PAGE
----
This, my last editorial

When I first walked into the offices of Farmer’s Weekly thirteen years ago, I could never have foreseen the impact that its staff and readers would have on my life. It was just another job, I thought.

- Advertisement -

My father taught me that anything worth doing is worth doing well. So naturally I worked hard, expecting the return to come in the form of satisfaction in seeing a job well done. However, this job, this magazine and the industry it serves wasn’t satisfied with only my inputs – it wanted nothing less than my heart. And in the end, that is what it got.

The agricultural sector won’t allow you to simply function within its sphere of influence. The sincere and straightforward people who work within it will draw you in and forever change your life’s priorities. When your publication has the power to make a real difference to the lives of thousands of people, you cannot but care intensely about the quality of your work. The payoff is so much more than mere job satisfaction, because when you give your all to the agricultural sector, its people return it tenfold.

In a few weeks, Farmer’s Weekly will celebrate its 105th year. As the oldest magazine in South Africa, it has been a part of countless lives. It has brought news, the latest technology and research, practical advice and real-life stories to its readers as candidly as possible, while simultaneously providing a platform for differing views to be voiced.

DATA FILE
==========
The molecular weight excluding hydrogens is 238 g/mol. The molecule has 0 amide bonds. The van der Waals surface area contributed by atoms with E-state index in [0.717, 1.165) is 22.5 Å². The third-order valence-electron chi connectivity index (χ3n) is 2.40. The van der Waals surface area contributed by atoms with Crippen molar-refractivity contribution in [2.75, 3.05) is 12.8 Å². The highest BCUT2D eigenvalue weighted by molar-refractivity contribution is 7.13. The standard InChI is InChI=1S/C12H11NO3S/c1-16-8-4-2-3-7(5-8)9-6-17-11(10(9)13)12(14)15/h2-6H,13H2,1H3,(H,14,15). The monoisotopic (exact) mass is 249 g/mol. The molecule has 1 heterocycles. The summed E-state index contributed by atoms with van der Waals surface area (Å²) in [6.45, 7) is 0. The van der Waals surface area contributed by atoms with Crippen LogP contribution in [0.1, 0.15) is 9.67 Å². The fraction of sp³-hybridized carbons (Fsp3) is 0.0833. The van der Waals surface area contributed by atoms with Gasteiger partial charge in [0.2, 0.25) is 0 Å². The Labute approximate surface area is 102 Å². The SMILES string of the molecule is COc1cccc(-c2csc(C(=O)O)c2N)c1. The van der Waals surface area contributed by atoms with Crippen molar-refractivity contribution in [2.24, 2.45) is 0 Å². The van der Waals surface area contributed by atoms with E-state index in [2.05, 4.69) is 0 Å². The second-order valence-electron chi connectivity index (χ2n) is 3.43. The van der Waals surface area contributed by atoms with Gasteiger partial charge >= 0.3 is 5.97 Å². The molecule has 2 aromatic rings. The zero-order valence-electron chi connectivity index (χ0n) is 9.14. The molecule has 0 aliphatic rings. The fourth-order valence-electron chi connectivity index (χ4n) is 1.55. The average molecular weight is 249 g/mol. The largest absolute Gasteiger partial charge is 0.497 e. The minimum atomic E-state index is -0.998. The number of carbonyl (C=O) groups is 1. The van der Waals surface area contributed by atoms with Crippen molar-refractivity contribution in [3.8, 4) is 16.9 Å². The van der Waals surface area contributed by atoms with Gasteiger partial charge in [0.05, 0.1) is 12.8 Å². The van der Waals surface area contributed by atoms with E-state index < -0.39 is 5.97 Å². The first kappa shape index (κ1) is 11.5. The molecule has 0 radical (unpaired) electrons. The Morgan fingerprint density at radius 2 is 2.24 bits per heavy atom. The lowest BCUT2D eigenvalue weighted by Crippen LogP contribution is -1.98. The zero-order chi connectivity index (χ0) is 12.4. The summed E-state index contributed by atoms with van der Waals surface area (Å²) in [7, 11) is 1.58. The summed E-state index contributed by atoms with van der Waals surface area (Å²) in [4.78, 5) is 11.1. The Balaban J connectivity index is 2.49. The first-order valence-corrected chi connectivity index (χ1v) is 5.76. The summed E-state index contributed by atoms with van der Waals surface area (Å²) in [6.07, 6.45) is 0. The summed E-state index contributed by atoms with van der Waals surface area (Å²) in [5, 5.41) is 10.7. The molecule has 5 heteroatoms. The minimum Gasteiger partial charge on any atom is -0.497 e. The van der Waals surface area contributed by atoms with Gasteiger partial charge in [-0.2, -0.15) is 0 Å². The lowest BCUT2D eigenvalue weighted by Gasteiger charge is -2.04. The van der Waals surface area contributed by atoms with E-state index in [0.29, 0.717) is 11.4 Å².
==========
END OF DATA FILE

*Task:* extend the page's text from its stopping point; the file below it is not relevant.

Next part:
- Advertisement -

Although each editor lends his or her own personal touch to the magazine, at the end of the day, Farmer’s Weekly is bigger than any editor. The magazine is a reflection of the hopes, aspirations, concerns and struggles of ordinary farmers. An editor can only act as the conduit and ensure that the publication stays true to the mandate for which it was created: to serve the agricultural industry. And I’m confident that my successor will do just that. 

Farmer’s Weekly is ‘owned’ by its readers; perhaps this is the secret to its longevity. Any drop in quality or factual error is always picked up quickly by our readers, who never hesitate to steer the magazine onto the right course. They contribute to its content by communicating with us through letters, welcoming our journalists on their farms, and keeping the editorial team on its toes.

It goes without saying that in recent years Farmer’s Weekly has evolved into more than just a print magazine. Keeping pace with the needs of its readers, it must be accessible on the platforms its readers make use of.

The past decade therefore saw Farmer’s Weekly enter the digital sphere, with a website and Facebook and Twitter accounts. I look forward to seeing how Farmer’s Weekly develops further, and thank you for entrusting me with the custodianship of this iconic brand.

Long may Farmer’s Weekly continue to serve the agricultural industry.